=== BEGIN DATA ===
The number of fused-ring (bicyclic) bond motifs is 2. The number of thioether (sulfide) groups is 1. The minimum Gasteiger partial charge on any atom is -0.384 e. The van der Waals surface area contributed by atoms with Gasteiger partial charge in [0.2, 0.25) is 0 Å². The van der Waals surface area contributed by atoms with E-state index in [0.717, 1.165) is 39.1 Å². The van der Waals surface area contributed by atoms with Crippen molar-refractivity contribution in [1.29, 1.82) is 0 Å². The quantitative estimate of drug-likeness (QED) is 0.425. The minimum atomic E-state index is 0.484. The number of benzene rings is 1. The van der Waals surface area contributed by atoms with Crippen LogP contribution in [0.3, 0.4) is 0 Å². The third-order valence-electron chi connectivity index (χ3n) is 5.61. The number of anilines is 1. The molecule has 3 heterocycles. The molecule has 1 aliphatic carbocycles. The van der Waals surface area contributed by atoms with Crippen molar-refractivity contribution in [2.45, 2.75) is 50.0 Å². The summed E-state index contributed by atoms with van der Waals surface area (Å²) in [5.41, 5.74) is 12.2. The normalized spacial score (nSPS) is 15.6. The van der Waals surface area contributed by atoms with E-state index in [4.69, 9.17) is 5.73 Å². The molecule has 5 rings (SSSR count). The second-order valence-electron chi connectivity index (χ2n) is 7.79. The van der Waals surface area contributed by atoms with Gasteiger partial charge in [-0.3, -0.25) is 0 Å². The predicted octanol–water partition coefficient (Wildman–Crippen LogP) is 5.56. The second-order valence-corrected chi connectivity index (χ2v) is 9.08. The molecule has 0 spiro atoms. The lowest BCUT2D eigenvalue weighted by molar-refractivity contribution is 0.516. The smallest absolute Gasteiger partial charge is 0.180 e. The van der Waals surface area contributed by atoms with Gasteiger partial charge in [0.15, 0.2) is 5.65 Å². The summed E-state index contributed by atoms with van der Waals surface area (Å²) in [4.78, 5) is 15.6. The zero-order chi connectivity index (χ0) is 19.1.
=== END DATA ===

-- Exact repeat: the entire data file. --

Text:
The number of fused-ring (bicyclic) bond motifs is 2. The number of thioether (sulfide) groups is 1. The minimum Gasteiger partial charge on any atom is -0.384 e. The van der Waals surface area contributed by atoms with Gasteiger partial charge in [0.2, 0.25) is 0 Å². The van der Waals surface area contributed by atoms with E-state index in [0.717, 1.165) is 39.1 Å². The van der Waals surface area contributed by atoms with Crippen molar-refractivity contribution in [1.29, 1.82) is 0 Å². The quantitative estimate of drug-likeness (QED) is 0.425. The minimum atomic E-state index is 0.484. The number of benzene rings is 1. The van der Waals surface area contributed by atoms with Crippen LogP contribution in [0.3, 0.4) is 0 Å². The third-order valence-electron chi connectivity index (χ3n) is 5.61. The number of anilines is 1. The molecule has 3 heterocycles. The molecule has 1 aliphatic carbocycles. The van der Waals surface area contributed by atoms with Crippen molar-refractivity contribution in [2.45, 2.75) is 50.0 Å². The summed E-state index contributed by atoms with van der Waals surface area (Å²) in [5.41, 5.74) is 12.2. The normalized spacial score (nSPS) is 15.6. The van der Waals surface area contributed by atoms with E-state index in [4.69, 9.17) is 5.73 Å². The molecule has 5 rings (SSSR count). The second-order valence-electron chi connectivity index (χ2n) is 7.79. The van der Waals surface area contributed by atoms with Gasteiger partial charge in [-0.3, -0.25) is 0 Å². The predicted octanol–water partition coefficient (Wildman–Crippen LogP) is 5.56. The second-order valence-corrected chi connectivity index (χ2v) is 9.08. The molecule has 0 spiro atoms. The lowest BCUT2D eigenvalue weighted by molar-refractivity contribution is 0.516. The smallest absolute Gasteiger partial charge is 0.180 e. The van der Waals surface area contributed by atoms with Gasteiger partial charge in [0.15, 0.2) is 5.65 Å². The summed E-state index contributed by atoms with van der Waals surface area (Å²) in [4.78, 5) is 15.6. The zero-order chi connectivity index (χ0) is 19.1.